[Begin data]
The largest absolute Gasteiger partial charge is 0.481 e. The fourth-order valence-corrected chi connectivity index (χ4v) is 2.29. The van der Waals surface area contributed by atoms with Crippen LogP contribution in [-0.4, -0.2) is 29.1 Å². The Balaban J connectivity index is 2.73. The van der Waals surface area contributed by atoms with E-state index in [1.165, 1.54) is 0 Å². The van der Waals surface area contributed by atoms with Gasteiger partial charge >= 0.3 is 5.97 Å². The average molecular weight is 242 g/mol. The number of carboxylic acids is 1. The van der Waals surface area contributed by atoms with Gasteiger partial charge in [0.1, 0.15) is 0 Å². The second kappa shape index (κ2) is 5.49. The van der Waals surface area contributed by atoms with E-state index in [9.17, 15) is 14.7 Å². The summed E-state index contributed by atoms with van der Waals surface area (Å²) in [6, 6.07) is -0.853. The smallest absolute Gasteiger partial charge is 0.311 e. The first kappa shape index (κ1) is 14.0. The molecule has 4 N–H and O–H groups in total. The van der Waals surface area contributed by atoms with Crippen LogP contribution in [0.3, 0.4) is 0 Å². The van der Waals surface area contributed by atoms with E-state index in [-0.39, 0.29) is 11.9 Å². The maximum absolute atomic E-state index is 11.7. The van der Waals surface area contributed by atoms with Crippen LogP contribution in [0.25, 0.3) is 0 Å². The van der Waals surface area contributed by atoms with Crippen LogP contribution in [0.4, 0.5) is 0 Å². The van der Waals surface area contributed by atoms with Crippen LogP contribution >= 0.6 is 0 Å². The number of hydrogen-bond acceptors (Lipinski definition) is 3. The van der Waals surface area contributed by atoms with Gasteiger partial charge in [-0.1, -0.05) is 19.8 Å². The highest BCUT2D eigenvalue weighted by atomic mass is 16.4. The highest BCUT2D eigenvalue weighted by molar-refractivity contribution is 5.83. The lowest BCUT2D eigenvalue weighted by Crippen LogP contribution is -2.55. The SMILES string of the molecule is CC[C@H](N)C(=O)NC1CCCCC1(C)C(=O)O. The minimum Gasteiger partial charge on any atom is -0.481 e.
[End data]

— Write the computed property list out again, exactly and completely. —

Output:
The largest absolute Gasteiger partial charge is 0.481 e. The fourth-order valence-corrected chi connectivity index (χ4v) is 2.29. The van der Waals surface area contributed by atoms with Crippen LogP contribution in [-0.4, -0.2) is 29.1 Å². The Balaban J connectivity index is 2.73. The van der Waals surface area contributed by atoms with E-state index in [1.165, 1.54) is 0 Å². The van der Waals surface area contributed by atoms with Gasteiger partial charge >= 0.3 is 5.97 Å². The average molecular weight is 242 g/mol. The number of carboxylic acids is 1. The van der Waals surface area contributed by atoms with Gasteiger partial charge in [0.1, 0.15) is 0 Å². The second kappa shape index (κ2) is 5.49. The van der Waals surface area contributed by atoms with E-state index in [9.17, 15) is 14.7 Å². The summed E-state index contributed by atoms with van der Waals surface area (Å²) in [6, 6.07) is -0.853. The smallest absolute Gasteiger partial charge is 0.311 e. The first kappa shape index (κ1) is 14.0. The molecule has 4 N–H and O–H groups in total. The van der Waals surface area contributed by atoms with Crippen LogP contribution in [0.3, 0.4) is 0 Å². The van der Waals surface area contributed by atoms with E-state index in [-0.39, 0.29) is 11.9 Å². The maximum absolute atomic E-state index is 11.7. The van der Waals surface area contributed by atoms with Crippen LogP contribution in [0.25, 0.3) is 0 Å². The van der Waals surface area contributed by atoms with Crippen LogP contribution in [0.4, 0.5) is 0 Å². The van der Waals surface area contributed by atoms with Crippen LogP contribution >= 0.6 is 0 Å². The number of hydrogen-bond acceptors (Lipinski definition) is 3. The van der Waals surface area contributed by atoms with Gasteiger partial charge in [-0.1, -0.05) is 19.8 Å². The highest BCUT2D eigenvalue weighted by atomic mass is 16.4. The highest BCUT2D eigenvalue weighted by molar-refractivity contribution is 5.83. The lowest BCUT2D eigenvalue weighted by Crippen LogP contribution is -2.55. The SMILES string of the molecule is CC[C@H](N)C(=O)NC1CCCCC1(C)C(=O)O. The minimum Gasteiger partial charge on any atom is -0.481 e.